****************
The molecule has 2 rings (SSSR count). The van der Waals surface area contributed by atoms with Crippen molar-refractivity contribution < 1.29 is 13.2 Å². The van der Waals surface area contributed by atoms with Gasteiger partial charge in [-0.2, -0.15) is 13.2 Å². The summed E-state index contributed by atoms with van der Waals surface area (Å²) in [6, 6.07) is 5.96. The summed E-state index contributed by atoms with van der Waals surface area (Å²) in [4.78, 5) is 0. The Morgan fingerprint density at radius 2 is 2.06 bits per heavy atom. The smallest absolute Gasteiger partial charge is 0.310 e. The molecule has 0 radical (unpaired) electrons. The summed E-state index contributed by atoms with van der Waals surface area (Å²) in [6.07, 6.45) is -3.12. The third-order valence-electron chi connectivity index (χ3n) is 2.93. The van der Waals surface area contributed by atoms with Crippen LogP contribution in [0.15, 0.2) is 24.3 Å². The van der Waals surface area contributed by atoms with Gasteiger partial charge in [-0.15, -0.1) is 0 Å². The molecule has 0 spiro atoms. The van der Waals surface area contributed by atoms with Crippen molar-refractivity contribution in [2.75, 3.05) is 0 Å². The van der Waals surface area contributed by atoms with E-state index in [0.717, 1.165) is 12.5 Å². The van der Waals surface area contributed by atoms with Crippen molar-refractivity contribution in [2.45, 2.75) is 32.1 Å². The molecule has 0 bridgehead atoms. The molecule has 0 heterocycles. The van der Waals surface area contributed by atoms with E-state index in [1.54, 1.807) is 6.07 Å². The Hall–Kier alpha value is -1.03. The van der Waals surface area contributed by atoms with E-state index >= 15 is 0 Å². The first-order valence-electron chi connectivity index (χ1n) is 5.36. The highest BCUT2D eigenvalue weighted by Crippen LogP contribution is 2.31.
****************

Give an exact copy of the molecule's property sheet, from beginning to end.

The molecule has 2 rings (SSSR count). The van der Waals surface area contributed by atoms with Crippen molar-refractivity contribution < 1.29 is 13.2 Å². The van der Waals surface area contributed by atoms with Gasteiger partial charge in [-0.2, -0.15) is 13.2 Å². The summed E-state index contributed by atoms with van der Waals surface area (Å²) in [6, 6.07) is 5.96. The summed E-state index contributed by atoms with van der Waals surface area (Å²) in [4.78, 5) is 0. The Morgan fingerprint density at radius 2 is 2.06 bits per heavy atom. The smallest absolute Gasteiger partial charge is 0.310 e. The molecule has 0 radical (unpaired) electrons. The summed E-state index contributed by atoms with van der Waals surface area (Å²) in [6.07, 6.45) is -3.12. The third-order valence-electron chi connectivity index (χ3n) is 2.93. The van der Waals surface area contributed by atoms with Crippen LogP contribution in [0.15, 0.2) is 24.3 Å². The van der Waals surface area contributed by atoms with Gasteiger partial charge in [-0.15, -0.1) is 0 Å². The molecule has 0 spiro atoms. The van der Waals surface area contributed by atoms with Crippen molar-refractivity contribution in [2.75, 3.05) is 0 Å². The van der Waals surface area contributed by atoms with E-state index in [0.717, 1.165) is 12.5 Å². The van der Waals surface area contributed by atoms with Crippen molar-refractivity contribution in [2.45, 2.75) is 32.1 Å². The molecule has 0 bridgehead atoms. The molecule has 0 heterocycles. The van der Waals surface area contributed by atoms with E-state index in [1.54, 1.807) is 6.07 Å². The Hall–Kier alpha value is -1.03. The van der Waals surface area contributed by atoms with E-state index >= 15 is 0 Å². The first-order valence-electron chi connectivity index (χ1n) is 5.36. The highest BCUT2D eigenvalue weighted by Crippen LogP contribution is 2.31.